Colonization by bankruptcy: The high-stakes chess match for Argentina

Argentina is playing hardball with the vulture funds which have been trying to force it into an involuntary bankruptcy. The vultures are demanding what amounts to a 600% return on bonds bought for pennies on the dollar, defeating a 2005 settlement in which 92% of creditors agreed to accept a 70% haircut on their bonds. A US court has backed the vulture funds; but last week, Argentina sidestepped its jurisdiction by transferring the trustee for payment from Bank of New York Mellon to its own central bank. That play, if approved by the Argentine Congress, will allow the country to continue making payments under its 2005 settlement, avoiding default on the majority of its bonds. Continue reading

Cry for Argentina: Fiscal mismanagement, odious debt or pillage?

Argentina was the richest country in Latin America before decades of neoliberal and IMF-imposed economic policies drowned it in debt. A severe crisis in 2001 plunged it into the largest sovereign debt default in history. In 2005, it renegotiated its debt with most of its creditors at a 70% “haircut.” But the opportunist “vulture funds,” which had bought Argentine debt at distressed prices, held out for 100 cents on the dollar. Continue reading

The looming foreclosure crisis: As the Fed runs out of bullets, local governments are stepping in

Former Assistant Treasury Secretary Paul Craig Roberts wrote last month that real US GDP growth for the first quarter of 2014 was a negative 2.9%, off by 5.5% from the positive 2.6% predicted by economists. If the second quarter also shows a decline, the US will officially be in recession. That means not only fiscal policy (government deficit spending) but monetary policy (unprecedented quantitative easing) will have failed. The Federal Reserve is out of bullets. Continue reading

How DC’s political intelligence biz made fat cats fatter

Looking over the last few weeks of news, if you would seek a single headline that sums up the Hulk-like grip in which corporate America holds the US Congress, this might be it: “Eric Cantor’s Loss a Blow to Wall Street.” Continue reading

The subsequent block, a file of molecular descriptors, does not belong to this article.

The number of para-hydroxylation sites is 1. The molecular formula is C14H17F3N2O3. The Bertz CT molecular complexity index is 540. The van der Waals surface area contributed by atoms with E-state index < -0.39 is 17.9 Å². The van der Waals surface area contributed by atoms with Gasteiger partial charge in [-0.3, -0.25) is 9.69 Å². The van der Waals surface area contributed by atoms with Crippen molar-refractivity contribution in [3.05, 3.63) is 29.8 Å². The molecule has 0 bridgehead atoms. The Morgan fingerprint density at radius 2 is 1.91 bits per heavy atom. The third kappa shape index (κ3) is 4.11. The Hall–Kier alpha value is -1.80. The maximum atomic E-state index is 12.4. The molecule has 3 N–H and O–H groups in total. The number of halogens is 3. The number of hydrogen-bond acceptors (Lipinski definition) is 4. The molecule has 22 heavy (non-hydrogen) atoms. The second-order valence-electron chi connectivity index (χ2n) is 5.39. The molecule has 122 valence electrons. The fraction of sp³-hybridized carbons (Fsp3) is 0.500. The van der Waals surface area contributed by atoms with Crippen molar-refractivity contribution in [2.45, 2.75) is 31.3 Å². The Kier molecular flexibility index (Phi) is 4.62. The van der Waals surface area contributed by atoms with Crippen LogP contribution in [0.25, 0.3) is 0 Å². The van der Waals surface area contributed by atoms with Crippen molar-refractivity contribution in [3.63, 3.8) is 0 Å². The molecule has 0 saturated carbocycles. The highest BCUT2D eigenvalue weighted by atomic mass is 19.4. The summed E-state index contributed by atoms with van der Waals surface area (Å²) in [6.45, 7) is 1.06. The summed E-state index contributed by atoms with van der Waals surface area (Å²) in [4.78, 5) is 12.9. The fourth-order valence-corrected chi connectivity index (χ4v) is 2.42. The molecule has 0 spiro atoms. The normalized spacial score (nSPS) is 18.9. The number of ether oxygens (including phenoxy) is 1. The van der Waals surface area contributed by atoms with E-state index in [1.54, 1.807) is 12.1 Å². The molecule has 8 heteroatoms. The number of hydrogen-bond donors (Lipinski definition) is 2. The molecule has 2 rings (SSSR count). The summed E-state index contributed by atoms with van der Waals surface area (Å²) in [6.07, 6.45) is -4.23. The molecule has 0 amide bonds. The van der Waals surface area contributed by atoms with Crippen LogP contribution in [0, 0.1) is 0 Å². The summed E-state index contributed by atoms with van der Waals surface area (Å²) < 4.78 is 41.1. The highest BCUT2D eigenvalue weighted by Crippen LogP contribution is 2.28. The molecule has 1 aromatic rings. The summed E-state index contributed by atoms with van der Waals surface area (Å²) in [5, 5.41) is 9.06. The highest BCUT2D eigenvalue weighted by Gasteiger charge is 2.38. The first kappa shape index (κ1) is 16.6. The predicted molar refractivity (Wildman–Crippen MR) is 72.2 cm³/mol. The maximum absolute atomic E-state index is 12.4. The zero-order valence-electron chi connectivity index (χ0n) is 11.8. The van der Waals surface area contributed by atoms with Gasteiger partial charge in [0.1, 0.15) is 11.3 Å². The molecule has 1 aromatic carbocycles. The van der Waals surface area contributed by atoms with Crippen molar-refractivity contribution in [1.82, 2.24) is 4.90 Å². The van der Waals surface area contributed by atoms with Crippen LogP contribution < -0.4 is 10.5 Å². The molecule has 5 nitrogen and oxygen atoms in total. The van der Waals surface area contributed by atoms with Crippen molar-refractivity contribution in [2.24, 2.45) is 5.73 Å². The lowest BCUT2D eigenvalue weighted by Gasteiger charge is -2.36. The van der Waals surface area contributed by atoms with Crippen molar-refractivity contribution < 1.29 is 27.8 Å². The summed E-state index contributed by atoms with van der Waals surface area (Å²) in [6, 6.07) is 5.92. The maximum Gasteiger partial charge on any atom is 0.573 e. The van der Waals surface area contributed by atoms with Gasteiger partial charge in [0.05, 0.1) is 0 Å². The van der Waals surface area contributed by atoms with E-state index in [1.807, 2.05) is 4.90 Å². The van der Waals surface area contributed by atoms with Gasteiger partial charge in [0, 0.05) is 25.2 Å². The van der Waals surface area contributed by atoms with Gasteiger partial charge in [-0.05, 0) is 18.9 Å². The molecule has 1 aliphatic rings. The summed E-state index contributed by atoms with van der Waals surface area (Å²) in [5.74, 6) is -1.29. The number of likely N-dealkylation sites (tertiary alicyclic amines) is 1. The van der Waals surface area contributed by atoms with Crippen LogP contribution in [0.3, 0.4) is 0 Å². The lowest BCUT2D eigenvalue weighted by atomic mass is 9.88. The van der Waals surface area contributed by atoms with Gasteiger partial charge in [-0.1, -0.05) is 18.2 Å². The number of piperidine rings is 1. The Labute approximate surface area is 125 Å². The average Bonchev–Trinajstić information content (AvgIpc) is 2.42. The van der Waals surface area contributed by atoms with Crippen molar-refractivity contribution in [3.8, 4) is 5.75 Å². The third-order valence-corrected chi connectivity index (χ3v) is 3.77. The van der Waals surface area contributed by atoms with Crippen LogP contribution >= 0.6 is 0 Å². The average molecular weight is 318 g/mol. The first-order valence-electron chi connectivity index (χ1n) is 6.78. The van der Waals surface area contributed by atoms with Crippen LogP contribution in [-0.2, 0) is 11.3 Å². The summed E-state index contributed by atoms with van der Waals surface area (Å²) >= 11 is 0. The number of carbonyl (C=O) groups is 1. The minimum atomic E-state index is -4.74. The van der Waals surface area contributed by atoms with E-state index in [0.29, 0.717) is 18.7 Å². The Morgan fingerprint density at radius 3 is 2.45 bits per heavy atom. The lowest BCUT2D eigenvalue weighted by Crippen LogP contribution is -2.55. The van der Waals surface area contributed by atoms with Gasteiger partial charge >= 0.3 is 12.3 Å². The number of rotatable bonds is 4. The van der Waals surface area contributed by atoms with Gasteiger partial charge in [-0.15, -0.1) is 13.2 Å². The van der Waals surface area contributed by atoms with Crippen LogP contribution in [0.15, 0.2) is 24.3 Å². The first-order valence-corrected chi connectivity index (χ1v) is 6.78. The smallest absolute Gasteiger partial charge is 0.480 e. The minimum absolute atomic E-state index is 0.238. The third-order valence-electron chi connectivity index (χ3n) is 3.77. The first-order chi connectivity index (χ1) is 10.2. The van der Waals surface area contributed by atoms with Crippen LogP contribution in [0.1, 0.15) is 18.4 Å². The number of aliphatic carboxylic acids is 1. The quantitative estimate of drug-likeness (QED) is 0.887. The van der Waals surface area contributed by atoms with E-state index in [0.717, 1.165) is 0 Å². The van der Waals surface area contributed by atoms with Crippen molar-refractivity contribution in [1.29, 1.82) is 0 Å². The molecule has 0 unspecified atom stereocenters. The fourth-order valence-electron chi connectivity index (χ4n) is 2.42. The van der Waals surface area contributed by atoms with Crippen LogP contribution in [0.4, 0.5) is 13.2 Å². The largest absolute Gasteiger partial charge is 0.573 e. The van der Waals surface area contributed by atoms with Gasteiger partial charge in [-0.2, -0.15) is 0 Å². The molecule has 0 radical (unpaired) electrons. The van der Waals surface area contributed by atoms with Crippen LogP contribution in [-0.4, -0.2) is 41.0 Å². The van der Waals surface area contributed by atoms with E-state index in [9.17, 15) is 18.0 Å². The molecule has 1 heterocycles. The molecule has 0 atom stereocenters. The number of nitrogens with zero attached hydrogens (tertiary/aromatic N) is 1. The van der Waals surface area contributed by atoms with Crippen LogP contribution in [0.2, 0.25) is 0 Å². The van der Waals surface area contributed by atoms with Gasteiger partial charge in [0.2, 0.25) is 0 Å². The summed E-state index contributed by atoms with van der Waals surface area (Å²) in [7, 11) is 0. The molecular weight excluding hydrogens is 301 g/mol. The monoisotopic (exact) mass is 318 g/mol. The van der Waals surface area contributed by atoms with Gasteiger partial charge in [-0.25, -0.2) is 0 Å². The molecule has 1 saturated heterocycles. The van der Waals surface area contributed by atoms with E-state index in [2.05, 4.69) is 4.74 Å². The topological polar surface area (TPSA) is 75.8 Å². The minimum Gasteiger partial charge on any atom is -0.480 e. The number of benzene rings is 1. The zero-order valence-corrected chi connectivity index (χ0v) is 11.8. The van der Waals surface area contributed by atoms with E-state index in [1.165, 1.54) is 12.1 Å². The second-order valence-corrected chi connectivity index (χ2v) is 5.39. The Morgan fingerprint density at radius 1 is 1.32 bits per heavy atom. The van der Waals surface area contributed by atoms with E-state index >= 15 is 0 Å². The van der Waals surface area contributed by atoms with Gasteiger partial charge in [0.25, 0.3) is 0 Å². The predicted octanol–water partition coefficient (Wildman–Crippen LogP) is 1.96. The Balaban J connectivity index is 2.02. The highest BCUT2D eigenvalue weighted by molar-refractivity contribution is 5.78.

Interest rate puzzle

One of the biggest puzzles in the financial markets this year has been the considerable fall in interest rates, despite the Fed’s program of tapering or cutting back the Fed’s bond purchases known as Quantitative Easing. A year ago, when Fed Chairman Bernanke announced the possibility of tapering QE on May 22, 2013, the 10-year Treasury yield was 2.03%. The yield quickly moved up close to 3% after Bernanke’s taper comments, forcing the Fed to retract or “clarify” them. Since January 2014, however, when the Fed actually began tapering, the 10-year yield has steadily declined from over 3% to it’s current yield of just over 2.5%. Continue reading

Infrastructure sticker shock: Financing costs more than building it

Funding infrastructure through bonds doubles the price or worse. Costs can be cut in half by funding through the state’s own bank. Continue reading

Have you ever heard of the JOBS Act? Neither have many would-be entrepreneurs, especially women

The JOBS Act is a “game changer” that would allow “ordinary Americans . . . to go online and invest in entrepreneurs they believe in,” says President Obama. Continue reading

More on Belgium’s purchases of Fed Treasuries

In response to our account of the mysterious large rise in Belgium’s Treasury purchases, The Fed is the great deceiver, it was suggested that the transaction would show up on the Fed’s balance sheet. However, the Fed is under no obligation to show the transaction. Continue reading

The Federal Reserve is the great deceiver

Is the Fed “tapering”? Did the Fed really cut its bond purchases during the three-month period November 2013 through January 2014? Apparently not if foreign holders of Treasuries are unloading them. Continue reading

Wall Street greed: Not too big for a California jury

Sixteen of the world’s largest banks have been caught colluding to rig global interest rates. Why are we doing business with a corrupt global banking cartel? Continue reading

Israel bonds are a high risk investment

Inappropriate for US states and municipalities

One might argue against the sale of Development Corporation for Israel bonds, aka Israel bonds, to government entities in the USA because the proceeds fund Israeli violations of international law, particularly the colonization of the West Bank, and other activities which violate internationally accepted norms, to include maintaining Gaza as a vast open air prison. But although these policies are likely to have a negative impact on Israel’s credit rating in the future, it is the characteristics of the bonds themselves, chiefly their illiquidity, which should put them off limits for states and municipalities in the first place. Treasurers and pension fund managers who buy these toxic, illiquid obligations are putting taxpayers and retirees at risk. Continue reading